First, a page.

Integrity. Innovation. Impact.

Tim Kortemeyer

Tim Kortemeyer

President, Penford Products, Cedar Rapids, Iowa


MBA-PM 2008

Tell me about your educational background and how you ended up at the
University of Iowa?

As an undergraduate, I first attended the University of Northern Iowa, but then I enrolled in Iowa’s chemical engineering program because I knew a lot about what engineers did and I also liked math and science. I thought Iowa was a good fit.

What was your first position after graduation?

While in the program, I did a summer internship with Cargill, and after graduation, I joined Cargill, working in Memphis, Tenn., and then I moved back to Cedar Rapids.

Why did you want to study for an MBA degree?

I traveled quite a bit while I was with Cargill in Tennessee, but when I moved to Cedar Rapids, I began the evening MBA program. I like to say that was because of great thought, but it was my father-in-law who encouraged me to take advantage of Cargill paying for my master’s degree. I started out taking just one class, because at the time I was married and my daughter was only two or three.

What did you enjoy most about the course work?

I found out it was challenging in a different way than a work environment and that’s really what kept me going back, the learning and the enjoyment of a different atmosphere.

I left Cargill in late 1996 to work for Betz Dearborn Chemicals in eastern Iowa, then joined Penford Products in the spring of 1999. During that time, I was enrolling in elective and higher-level courses in finance, entrepreneurship, and strategy. For example, one of the final, capstone courses in the program had us break into teams where we competed against other teams in an online interactive business building computers. The course really wrapped up all of the aspects of what we’d learned previously. It combined marketing, sales, operations management, R & D, investment finances. I was very excited to be able to put it all together and make decisions. It really allowed me to tie what I had learned together and made me think I could be more than an engineer.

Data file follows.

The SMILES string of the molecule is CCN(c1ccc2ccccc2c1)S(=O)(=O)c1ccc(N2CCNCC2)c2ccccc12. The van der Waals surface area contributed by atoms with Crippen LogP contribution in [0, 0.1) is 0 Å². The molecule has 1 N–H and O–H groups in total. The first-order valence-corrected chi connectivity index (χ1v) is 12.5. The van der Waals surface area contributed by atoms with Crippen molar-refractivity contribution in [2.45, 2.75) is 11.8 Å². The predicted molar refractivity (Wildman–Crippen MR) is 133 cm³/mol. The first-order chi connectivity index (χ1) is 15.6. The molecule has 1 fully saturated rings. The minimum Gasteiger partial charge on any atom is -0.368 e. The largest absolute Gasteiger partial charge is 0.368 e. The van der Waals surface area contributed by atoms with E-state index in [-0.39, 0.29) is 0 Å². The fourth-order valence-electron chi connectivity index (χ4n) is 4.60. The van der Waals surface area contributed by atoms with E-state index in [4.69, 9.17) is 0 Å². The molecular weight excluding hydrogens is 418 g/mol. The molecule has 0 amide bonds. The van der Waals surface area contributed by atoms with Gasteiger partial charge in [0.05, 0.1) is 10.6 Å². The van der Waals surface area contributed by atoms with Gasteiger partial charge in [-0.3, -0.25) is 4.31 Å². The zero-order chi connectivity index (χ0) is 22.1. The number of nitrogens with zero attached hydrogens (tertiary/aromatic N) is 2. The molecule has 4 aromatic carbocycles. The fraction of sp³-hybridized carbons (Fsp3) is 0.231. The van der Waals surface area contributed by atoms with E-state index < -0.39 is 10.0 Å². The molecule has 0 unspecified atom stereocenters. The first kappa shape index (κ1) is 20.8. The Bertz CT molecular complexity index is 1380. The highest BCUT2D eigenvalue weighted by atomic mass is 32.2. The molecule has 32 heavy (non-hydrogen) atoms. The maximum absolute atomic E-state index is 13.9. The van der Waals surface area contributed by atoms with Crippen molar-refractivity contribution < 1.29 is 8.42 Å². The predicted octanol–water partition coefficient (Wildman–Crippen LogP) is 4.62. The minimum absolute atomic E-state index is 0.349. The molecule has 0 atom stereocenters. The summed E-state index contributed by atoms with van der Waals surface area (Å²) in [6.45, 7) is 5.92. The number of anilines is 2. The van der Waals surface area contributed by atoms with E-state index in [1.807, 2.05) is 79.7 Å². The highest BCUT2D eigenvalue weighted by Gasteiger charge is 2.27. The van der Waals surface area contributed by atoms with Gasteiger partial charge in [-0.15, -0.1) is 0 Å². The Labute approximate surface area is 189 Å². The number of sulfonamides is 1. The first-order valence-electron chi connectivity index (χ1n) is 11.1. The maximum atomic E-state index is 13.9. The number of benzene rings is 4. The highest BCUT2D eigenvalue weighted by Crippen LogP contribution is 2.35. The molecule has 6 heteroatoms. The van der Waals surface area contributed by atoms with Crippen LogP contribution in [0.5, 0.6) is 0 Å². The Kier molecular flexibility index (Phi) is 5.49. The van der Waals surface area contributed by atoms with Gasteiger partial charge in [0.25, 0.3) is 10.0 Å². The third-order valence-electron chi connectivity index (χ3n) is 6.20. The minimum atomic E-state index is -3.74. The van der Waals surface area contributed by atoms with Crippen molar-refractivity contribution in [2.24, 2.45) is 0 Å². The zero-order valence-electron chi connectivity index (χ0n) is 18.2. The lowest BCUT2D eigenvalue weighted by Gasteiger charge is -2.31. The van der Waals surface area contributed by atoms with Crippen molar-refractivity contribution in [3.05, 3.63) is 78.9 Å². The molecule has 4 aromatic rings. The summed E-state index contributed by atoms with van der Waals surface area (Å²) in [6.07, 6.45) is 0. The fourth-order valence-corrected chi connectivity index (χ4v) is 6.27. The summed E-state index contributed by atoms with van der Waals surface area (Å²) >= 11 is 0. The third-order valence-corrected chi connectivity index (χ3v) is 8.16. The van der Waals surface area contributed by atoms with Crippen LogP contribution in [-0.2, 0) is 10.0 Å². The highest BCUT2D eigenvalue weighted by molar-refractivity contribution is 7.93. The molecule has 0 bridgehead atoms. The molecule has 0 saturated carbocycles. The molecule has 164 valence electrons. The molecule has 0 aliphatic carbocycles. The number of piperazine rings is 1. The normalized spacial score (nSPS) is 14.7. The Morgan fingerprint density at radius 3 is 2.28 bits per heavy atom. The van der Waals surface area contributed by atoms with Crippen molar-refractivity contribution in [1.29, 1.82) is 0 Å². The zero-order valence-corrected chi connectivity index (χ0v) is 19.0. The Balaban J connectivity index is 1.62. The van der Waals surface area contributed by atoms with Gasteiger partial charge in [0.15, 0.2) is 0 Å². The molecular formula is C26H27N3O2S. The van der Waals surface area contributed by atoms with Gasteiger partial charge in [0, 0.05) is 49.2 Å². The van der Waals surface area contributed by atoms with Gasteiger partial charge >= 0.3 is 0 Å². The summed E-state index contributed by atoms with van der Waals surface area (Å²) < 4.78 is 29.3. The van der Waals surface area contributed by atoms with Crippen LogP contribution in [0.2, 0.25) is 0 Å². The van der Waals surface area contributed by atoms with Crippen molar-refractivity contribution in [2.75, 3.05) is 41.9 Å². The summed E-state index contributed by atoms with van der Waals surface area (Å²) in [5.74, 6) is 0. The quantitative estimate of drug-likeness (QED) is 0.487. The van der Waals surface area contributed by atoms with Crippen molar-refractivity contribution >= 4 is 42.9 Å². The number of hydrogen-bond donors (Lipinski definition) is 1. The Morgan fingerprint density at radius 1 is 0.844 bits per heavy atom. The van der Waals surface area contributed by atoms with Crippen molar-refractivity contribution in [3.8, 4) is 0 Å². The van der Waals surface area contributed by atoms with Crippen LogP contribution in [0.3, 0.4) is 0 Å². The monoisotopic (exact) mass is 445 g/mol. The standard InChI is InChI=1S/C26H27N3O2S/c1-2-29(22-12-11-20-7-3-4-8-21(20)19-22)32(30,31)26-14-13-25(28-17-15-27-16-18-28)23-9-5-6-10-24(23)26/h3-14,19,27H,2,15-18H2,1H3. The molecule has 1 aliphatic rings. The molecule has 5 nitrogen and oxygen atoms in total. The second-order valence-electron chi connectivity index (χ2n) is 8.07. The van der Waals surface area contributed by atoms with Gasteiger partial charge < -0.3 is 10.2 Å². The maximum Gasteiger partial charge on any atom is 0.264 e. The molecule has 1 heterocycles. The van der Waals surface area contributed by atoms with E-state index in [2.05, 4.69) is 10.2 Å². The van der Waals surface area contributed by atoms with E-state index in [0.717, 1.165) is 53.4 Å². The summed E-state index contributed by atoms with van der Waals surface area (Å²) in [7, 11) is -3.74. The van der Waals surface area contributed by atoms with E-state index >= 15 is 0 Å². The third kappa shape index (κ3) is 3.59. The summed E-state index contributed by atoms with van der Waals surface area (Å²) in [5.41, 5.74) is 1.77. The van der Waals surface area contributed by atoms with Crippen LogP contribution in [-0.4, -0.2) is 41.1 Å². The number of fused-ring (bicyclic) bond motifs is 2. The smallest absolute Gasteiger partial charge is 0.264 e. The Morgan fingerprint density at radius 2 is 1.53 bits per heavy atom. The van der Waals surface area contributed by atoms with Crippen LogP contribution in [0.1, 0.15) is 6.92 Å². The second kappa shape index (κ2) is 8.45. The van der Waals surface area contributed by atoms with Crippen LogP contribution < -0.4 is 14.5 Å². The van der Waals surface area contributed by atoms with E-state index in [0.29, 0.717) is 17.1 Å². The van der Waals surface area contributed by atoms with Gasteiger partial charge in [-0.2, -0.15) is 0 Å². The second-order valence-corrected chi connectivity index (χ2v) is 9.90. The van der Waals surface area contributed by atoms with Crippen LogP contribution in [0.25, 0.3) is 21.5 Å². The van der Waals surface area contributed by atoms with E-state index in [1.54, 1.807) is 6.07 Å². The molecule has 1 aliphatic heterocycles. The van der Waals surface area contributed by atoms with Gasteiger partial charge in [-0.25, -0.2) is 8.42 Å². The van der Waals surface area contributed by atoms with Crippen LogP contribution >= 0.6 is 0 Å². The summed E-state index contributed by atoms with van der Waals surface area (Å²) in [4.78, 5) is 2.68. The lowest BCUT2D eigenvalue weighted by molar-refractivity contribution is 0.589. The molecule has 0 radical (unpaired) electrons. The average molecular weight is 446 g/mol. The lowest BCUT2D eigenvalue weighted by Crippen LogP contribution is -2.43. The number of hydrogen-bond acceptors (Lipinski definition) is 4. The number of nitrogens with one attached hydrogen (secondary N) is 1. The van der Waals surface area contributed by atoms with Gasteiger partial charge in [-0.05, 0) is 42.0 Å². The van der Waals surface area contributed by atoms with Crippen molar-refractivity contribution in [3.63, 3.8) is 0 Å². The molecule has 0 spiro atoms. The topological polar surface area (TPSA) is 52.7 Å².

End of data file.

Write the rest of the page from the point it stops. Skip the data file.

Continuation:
How were you able to apply what you learned in class to your work?

In my work, I began doing a lot of things outside of my normal responsibilities as a quality manager at an engineering firm. I began to take a look at the company possibly getting involved in a certain market or product industry. I did my normal day job and then I built a business case to move the company forward. I was successful with a number of initiatives and got exposure to the president of Penford, the CEO, and the board of directors. It allowed them to make moves and eventually it got me the role as president of Pedford. Once I had my MBA and could demonstrate that I could put it into use, my career went from the quality manager to two other positions and then the president within three years.